Blu-ray Review: Midnight Run (Collector’s Edition)

Shout! Factory has launched Shout Select to give the same loving attention and bonus features to films as Scream Factory does to horror. One of their first releases is Midnight Run which at first glance seemed underwhelming. Memories of seeing the film back in the summer of 1988 were rather vague. The film didn’t seem to have made much of an impact on me. Robert De Niro was hot off playing back to back evil with Satan in Angel Heart and The Untouchables‘ Al Capone. There was something too light about De Niro as a semi-comical bounty hunter nabbing Charles Grodin (The Great Muppet Caper) in a film from the director Beverly Hills Cop. Getting a chance to watch Midnight Run: Collector’s Edition nearly three decades later proved I was wrong.

Jack Walsh (De Niro) is a Los Angeles based bounty hunter nabbing crooks who forgot they were out on bail for Eddie Moscone (Matrix‘s Joe Pantoliano). He’s an ex-Chicago cop so he’s good at cuffing the bad guys. He does have an issue with fellow bounty hunter Marvin (Beverly Hills Cop‘s John Ashton) who likes to poach his captures. Turns out Eddie is about to go out of business since he stupidly put up bail for Jonathan “The Duke” Mardukas (Grodin), an accountant who embezzled $15 million from a mobster (Get Shorty‘s Dennis Farina). Eddie fears the guy will get whacked before his court date which means he’s pretty much dead in the bail game. He ultimately offers Walsh a major payday to find and bring the Duke back to Los Angeles. Walsh gets offered a massive payday to turn him over to the mobster. Finally there’s the FBI led by Agent Alonzo Mosely (Alien‘s Yaphet Kotto) wanting Duke. Walsh can’t cooperate with them because there’s no payday if his nab gets taken in by anyone outside of the L.A. sheriff at the county jail. He does pick up a nice calling card from Mosely that makes his job a little easier.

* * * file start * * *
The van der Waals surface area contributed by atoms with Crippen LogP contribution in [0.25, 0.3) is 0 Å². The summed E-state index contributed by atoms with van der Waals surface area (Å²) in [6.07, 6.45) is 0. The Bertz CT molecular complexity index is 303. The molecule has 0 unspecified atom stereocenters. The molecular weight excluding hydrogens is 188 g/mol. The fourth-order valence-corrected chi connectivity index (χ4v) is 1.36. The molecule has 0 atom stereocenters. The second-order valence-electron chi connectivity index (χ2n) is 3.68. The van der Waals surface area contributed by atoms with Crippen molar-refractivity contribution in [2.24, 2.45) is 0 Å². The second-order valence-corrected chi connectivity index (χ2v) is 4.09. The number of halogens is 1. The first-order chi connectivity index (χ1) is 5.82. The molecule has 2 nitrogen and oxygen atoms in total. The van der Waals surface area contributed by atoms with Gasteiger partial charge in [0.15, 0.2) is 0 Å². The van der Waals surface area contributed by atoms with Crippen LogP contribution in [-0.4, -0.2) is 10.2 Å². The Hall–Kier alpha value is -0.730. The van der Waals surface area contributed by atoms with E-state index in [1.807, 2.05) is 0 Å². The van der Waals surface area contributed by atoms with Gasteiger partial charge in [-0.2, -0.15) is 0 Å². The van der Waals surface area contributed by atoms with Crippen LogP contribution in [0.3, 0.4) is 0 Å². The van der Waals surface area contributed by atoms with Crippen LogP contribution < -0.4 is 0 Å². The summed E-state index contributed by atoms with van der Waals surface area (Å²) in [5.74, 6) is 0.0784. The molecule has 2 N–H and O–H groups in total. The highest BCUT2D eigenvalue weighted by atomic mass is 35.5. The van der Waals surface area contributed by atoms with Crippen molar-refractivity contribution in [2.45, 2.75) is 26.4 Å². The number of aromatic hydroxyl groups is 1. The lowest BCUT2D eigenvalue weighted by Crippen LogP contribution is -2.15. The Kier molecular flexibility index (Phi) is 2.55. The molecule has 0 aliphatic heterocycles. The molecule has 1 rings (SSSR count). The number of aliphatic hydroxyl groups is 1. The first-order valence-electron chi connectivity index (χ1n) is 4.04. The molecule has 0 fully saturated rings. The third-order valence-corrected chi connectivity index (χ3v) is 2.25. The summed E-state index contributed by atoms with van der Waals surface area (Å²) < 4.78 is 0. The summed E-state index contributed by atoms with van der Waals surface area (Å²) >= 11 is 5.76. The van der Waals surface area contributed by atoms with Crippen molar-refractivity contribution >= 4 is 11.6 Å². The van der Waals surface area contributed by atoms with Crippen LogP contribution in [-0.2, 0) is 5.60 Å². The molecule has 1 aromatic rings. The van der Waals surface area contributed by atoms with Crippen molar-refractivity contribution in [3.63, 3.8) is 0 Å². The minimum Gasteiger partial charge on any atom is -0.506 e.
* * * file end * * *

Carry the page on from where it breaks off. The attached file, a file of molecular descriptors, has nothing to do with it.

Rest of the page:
Walsh flies out to New York City and quickly tracks down the Duke. Getting the man home turns out to be the serious complications. Turns out Duke has a major fear of flying so their simple first class trip to California is stopped by the pilot. This leads to a cross country trip by bus, cars, trains, vintage airplane and a dangerous river. Walsh has to use every trick to keep going so he can collect his money. He does learn that the Duke wasn’t that bad of a guy. He thought he was working as an accountant for a legitimate business. When he realized his predicament, the Duke swiped the millions and quietly donated them to various charities. While that’s an admirable story, Walsh won’t let go of his man no matter who comes after them.